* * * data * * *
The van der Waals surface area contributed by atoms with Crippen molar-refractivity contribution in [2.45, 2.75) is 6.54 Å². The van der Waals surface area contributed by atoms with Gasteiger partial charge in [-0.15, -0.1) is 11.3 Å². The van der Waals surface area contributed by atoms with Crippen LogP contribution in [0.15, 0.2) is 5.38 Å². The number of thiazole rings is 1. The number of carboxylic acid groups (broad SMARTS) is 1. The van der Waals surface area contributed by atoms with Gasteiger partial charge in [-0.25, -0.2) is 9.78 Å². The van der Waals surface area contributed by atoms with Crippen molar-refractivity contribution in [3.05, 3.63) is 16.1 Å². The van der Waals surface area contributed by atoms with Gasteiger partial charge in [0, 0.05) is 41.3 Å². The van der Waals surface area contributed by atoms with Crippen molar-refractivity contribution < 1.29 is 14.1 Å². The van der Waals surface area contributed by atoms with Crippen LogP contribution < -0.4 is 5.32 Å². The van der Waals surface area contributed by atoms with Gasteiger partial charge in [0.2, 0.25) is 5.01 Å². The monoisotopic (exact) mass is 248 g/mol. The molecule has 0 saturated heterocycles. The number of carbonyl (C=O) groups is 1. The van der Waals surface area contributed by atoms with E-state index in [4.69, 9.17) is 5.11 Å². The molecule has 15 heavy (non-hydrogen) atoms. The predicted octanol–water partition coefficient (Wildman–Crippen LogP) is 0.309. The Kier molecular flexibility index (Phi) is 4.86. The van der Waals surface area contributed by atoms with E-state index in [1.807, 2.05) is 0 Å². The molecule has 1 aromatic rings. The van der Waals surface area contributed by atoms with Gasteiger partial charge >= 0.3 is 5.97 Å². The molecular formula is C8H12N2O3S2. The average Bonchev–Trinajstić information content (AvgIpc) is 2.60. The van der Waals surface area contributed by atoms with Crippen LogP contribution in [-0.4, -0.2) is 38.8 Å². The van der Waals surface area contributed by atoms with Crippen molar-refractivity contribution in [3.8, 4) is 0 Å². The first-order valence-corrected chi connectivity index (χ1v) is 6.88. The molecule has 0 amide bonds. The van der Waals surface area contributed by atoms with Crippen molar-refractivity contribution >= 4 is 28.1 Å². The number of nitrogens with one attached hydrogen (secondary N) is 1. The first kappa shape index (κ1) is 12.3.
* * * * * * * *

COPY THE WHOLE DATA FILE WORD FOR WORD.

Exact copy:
The van der Waals surface area contributed by atoms with Crippen molar-refractivity contribution in [2.45, 2.75) is 6.54 Å². The van der Waals surface area contributed by atoms with Gasteiger partial charge in [-0.15, -0.1) is 11.3 Å². The van der Waals surface area contributed by atoms with Crippen LogP contribution in [0.15, 0.2) is 5.38 Å². The number of thiazole rings is 1. The number of carboxylic acid groups (broad SMARTS) is 1. The van der Waals surface area contributed by atoms with Gasteiger partial charge in [-0.25, -0.2) is 9.78 Å². The van der Waals surface area contributed by atoms with Crippen molar-refractivity contribution in [3.05, 3.63) is 16.1 Å². The van der Waals surface area contributed by atoms with Gasteiger partial charge in [0, 0.05) is 41.3 Å². The van der Waals surface area contributed by atoms with Crippen molar-refractivity contribution < 1.29 is 14.1 Å². The van der Waals surface area contributed by atoms with Crippen LogP contribution < -0.4 is 5.32 Å². The van der Waals surface area contributed by atoms with Gasteiger partial charge in [0.2, 0.25) is 5.01 Å². The monoisotopic (exact) mass is 248 g/mol. The molecule has 0 saturated heterocycles. The number of carbonyl (C=O) groups is 1. The van der Waals surface area contributed by atoms with E-state index in [4.69, 9.17) is 5.11 Å². The molecule has 15 heavy (non-hydrogen) atoms. The predicted octanol–water partition coefficient (Wildman–Crippen LogP) is 0.309. The Kier molecular flexibility index (Phi) is 4.86. The van der Waals surface area contributed by atoms with E-state index in [1.807, 2.05) is 0 Å². The molecule has 1 aromatic rings. The van der Waals surface area contributed by atoms with Gasteiger partial charge >= 0.3 is 5.97 Å². The molecular formula is C8H12N2O3S2. The average Bonchev–Trinajstić information content (AvgIpc) is 2.60. The van der Waals surface area contributed by atoms with Crippen LogP contribution in [-0.4, -0.2) is 38.8 Å². The van der Waals surface area contributed by atoms with Crippen molar-refractivity contribution in [3.8, 4) is 0 Å². The first-order valence-corrected chi connectivity index (χ1v) is 6.88. The molecule has 0 amide bonds. The van der Waals surface area contributed by atoms with Crippen molar-refractivity contribution >= 4 is 28.1 Å². The number of nitrogens with one attached hydrogen (secondary N) is 1. The first kappa shape index (κ1) is 12.3.